And *this* gets to my complaint about the entire issue of tuition discounts.

    If you save for college, you get punished by not having access to these discounts.

    Granted, I'm using the intparent approach, except that I'm not using the 529.

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    #162739 - 07/22/13 02:29 PM Re: Ivy League Admissions. [Re: 22B]
    HowlerKarma Offline
    Member

    Registered: 02/05/11
    Posts: 5181
    Quote:

    If you save for college, you get punished by not having access to these discounts.

    Granted, I'm using the intparent approach, except that I'm not using the 529.


    Which is precisely the advice that our financial adviser gave us ten years ago. You can't possibly invest the money SAFELY in an investment that has the kind of return to make it worth doing, basically-- every dollar is losing purchasing power every year in the current climate.



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    #162740 - 07/22/13 02:44 PM Re: Ivy League Admissions. [Re: intparent]
    Dude Offline
    Member

    Registered: 10/04/11
    Posts: 2856
    Originally Posted By: intparent
    You make a basic assumption that the "brand name schools" are all overpriced. But if you have been reading HK's posts, you can also see the dilemma -- if you do want your kid to attend a school with a reasonable sized pool of their intellectual peers where the classroom challenges match their abilities, many of those schools are the "brand names" -- or charging the same prices as the "brand names". It is hard to find that fit with a lower priced school.


    HK's kid is on a whole other level from my kid. I'm confident that my DD could find a large-enough cohort of her intellectual peers at any reasonably-sized public university.

    Originally Posted By: intparent
    I stick with my original advice -- start plugging money into a 529 now. You will be very happy that you did when the time comes.


    The money I would have paid into a 529 is getting sucked up by increasing costs of living... medical expenses, gas and grocery prices, etc.

    I suppose I could always not eat...

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    #162742 - 07/22/13 02:54 PM Re: Ivy League Admissions. [Re: 22B]
    HowlerKarma Offline
    Member

    Registered: 02/05/11
    Posts: 5181
    The thing is, we didn't think we were dealing with "that level" of kid until pretty recently, either.

    She'd been coasting in spite of a 3y skip and pretty high levels of differentiation that we've worked hard to get her. At the same time, though, she seemed to be doing okay doing that. Until very recently when we started noticing signs of stress from lack of challenge again.

    We have very little saved, either. We were saving, and then got told-- "You're not funding your retirement, and that's the goal you CAN realistically reach."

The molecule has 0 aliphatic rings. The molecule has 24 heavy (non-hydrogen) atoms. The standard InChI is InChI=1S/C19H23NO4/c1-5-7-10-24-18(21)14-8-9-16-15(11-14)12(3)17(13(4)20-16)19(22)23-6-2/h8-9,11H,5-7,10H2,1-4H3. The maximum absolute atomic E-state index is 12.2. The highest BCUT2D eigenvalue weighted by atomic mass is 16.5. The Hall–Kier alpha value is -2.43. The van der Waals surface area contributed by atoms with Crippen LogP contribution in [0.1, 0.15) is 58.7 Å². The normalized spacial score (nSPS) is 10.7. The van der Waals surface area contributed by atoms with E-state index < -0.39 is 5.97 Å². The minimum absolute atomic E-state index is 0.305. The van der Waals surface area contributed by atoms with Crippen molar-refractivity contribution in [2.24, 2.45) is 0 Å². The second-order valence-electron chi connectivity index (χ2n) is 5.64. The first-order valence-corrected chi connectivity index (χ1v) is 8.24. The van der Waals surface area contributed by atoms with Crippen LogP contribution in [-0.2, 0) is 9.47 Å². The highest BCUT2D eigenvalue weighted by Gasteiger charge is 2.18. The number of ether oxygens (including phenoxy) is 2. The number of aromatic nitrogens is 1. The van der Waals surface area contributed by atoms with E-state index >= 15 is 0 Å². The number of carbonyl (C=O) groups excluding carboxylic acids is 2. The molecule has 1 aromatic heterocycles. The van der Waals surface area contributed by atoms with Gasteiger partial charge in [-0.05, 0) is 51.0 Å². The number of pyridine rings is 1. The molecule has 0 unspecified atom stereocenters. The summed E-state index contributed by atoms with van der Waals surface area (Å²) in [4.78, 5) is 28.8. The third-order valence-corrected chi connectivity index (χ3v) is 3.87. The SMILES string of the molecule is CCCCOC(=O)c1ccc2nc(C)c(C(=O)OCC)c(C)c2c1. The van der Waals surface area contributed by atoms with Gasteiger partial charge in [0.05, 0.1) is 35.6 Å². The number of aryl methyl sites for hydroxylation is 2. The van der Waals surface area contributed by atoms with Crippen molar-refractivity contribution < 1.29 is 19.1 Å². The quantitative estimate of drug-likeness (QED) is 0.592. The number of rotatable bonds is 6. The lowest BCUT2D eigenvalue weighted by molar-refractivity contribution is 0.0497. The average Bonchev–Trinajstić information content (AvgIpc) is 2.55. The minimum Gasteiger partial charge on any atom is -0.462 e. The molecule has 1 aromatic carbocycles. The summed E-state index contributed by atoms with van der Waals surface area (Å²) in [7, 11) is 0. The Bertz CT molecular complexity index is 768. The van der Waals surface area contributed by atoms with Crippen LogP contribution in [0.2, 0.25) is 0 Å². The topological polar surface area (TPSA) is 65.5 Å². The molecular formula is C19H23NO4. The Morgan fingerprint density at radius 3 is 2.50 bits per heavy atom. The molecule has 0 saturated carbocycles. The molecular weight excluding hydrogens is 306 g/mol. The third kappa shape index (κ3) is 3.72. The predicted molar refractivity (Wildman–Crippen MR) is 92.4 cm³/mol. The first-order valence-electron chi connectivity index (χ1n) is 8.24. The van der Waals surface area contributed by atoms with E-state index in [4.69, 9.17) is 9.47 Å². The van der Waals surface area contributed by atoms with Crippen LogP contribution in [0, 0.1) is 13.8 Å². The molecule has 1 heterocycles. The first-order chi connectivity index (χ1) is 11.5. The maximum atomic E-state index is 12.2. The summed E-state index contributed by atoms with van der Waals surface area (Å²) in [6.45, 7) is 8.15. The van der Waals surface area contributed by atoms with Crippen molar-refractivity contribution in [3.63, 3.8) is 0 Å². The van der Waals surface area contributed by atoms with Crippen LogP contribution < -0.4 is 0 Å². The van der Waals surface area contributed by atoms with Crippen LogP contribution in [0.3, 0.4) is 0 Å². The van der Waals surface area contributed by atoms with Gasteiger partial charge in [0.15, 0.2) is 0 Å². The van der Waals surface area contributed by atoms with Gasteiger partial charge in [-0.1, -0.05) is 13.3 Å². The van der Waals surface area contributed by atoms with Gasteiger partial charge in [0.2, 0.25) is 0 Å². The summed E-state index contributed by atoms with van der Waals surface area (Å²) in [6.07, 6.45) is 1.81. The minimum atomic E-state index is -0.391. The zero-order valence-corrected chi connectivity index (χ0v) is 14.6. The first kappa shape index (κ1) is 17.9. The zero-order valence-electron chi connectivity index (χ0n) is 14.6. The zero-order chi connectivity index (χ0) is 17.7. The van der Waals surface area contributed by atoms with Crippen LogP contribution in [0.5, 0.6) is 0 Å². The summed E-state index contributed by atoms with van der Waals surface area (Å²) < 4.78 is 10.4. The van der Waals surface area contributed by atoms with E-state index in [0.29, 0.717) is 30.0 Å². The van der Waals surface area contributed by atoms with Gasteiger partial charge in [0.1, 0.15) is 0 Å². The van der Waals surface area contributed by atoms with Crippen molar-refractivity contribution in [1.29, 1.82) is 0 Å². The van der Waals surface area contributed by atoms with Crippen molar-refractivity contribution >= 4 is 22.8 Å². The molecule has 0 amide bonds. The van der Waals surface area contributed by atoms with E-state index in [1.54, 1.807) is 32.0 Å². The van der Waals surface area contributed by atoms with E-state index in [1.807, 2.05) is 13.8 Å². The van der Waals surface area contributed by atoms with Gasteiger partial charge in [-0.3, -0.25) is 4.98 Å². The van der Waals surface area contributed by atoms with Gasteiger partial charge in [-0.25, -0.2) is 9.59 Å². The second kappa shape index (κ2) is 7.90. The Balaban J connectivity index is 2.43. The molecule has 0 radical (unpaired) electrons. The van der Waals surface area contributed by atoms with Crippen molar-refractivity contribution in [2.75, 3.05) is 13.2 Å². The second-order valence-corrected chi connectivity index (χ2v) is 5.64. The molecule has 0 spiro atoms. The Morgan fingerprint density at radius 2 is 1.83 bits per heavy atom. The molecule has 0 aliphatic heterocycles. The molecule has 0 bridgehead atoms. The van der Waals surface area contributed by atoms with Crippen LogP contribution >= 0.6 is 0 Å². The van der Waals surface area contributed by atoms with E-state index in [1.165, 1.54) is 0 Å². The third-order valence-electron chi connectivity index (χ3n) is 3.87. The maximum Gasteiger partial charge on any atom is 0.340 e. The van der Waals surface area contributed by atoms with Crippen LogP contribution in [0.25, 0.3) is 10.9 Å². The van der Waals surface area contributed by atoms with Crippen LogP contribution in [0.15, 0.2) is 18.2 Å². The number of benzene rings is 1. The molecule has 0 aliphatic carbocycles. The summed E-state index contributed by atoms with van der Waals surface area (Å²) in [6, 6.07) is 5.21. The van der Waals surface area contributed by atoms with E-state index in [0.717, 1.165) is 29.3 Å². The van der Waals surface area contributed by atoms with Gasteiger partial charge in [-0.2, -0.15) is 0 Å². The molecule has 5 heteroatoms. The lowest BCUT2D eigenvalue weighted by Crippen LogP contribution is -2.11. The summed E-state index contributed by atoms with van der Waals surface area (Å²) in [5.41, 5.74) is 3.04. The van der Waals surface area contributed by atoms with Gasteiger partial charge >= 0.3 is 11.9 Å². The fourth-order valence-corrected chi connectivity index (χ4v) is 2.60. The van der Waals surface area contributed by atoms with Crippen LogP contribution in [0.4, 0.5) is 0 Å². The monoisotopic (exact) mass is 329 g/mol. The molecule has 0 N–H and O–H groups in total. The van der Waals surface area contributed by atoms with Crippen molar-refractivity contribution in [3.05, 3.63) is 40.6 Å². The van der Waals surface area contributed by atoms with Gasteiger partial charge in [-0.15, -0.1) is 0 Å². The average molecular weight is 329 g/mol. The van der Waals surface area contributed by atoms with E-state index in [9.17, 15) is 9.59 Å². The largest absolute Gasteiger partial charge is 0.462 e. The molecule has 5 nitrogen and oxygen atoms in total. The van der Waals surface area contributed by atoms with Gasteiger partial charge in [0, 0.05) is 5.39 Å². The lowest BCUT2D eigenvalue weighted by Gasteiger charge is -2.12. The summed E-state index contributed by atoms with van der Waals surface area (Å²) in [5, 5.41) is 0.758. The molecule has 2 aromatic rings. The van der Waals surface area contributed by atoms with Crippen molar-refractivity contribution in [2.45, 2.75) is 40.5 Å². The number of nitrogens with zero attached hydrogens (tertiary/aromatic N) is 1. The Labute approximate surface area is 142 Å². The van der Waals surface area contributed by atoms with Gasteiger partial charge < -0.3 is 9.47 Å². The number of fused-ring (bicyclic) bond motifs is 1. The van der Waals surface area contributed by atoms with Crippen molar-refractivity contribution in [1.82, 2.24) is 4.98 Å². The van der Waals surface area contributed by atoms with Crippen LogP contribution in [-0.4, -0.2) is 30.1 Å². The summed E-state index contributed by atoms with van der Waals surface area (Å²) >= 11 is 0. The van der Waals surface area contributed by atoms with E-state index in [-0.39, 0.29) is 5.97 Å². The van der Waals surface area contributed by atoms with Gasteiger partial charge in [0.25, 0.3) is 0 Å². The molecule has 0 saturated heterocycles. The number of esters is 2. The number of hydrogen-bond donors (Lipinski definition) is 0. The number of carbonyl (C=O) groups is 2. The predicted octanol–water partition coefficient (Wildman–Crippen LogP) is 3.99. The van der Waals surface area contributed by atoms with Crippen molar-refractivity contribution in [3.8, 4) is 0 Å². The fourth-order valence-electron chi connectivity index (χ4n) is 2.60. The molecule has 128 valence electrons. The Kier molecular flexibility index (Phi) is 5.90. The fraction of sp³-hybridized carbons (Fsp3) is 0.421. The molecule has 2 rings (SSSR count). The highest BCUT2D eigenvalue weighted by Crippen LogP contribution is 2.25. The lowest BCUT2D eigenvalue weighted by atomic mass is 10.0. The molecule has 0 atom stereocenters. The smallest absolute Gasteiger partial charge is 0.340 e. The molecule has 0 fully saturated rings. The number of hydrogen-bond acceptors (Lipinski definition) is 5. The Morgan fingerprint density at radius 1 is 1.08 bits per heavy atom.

No way to max a 529 annually without me working, and no way to do that and get DD through K-12 with appropriate academics and reasonably safety. Besides, a 3y skip really takes a bite out of your compound interest.

    Catch-22, but there it is.

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    #162744 - 07/22/13 03:14 PM Re: Ivy League Admissions. [Re: 22B]
    intparent Offline
    Member

    Registered: 12/16/09
    Posts: 553
    For us it was cheap vacations -- my kids know their grandparents VERY well :), buying relatively inexpensive models of used cars and driving them til they dropped, rarely eating out (and only at inexpensive places when we did), renting most movies, heavy library use, living in less house that we could afford for many years so our mortgage (and interest payments) were still pretty small when we finally upsized, both parents working, rarely hiring someone to do things like housework or yardwork, etc. Can't remember the last time we ate steak... All of this was done with education savings as a top priority for a lot of years. HK is at the brink now and can't really make up ground, but parents of younger kids have an opportunity to prioritize and figure out what situation they want to be in when the college bills arrive.


    Edited by intparent (07/22/13 03:15 PM)

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    #162745 - 07/22/13 03:24 PM Re: Ivy League Admissions. [Re: intparent]
    JonLaw Offline
    Member

    Registered: 07/29/11
    Posts: 2007
    Loc: The Sub-Tropics
    Originally Posted By: intparent
    For us it was cheap vacations -- my kids know their grandparents VERY well :), buying relatively inexpensive models of used cars and driving them til they dropped, rarely eating out (and only at inexpensive places when we did), renting most movies, heavy library use, living in less house that we could afford for many years so our mortgage (and interest payments) were still pretty small when we finally upsized, both parents working, rarely hiring someone to do things like housework or yardwork, etc.


    I'm still very resistant to the idea of upsizing, since I prefer to have no debt, having already gone through the joy of paying off six figure student loans.

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    #162748 - 07/22/13 04:15 PM Re: Ivy League Admissions. [Re: 22B]
    madeinuk Offline
    Member

    Registered: 03/18/13
    Posts: 1449
    Loc: NJ
    JonLaw's plan is beginning to sound sensible to me. The terminal degree is the most crucial one. With the right research and a good dose of luck I can see how this might work. Paranoia being the only the keeping me sane, though, I am still going to save as well, though...


    Edited by madeinuk (07/22/13 04:15 PM)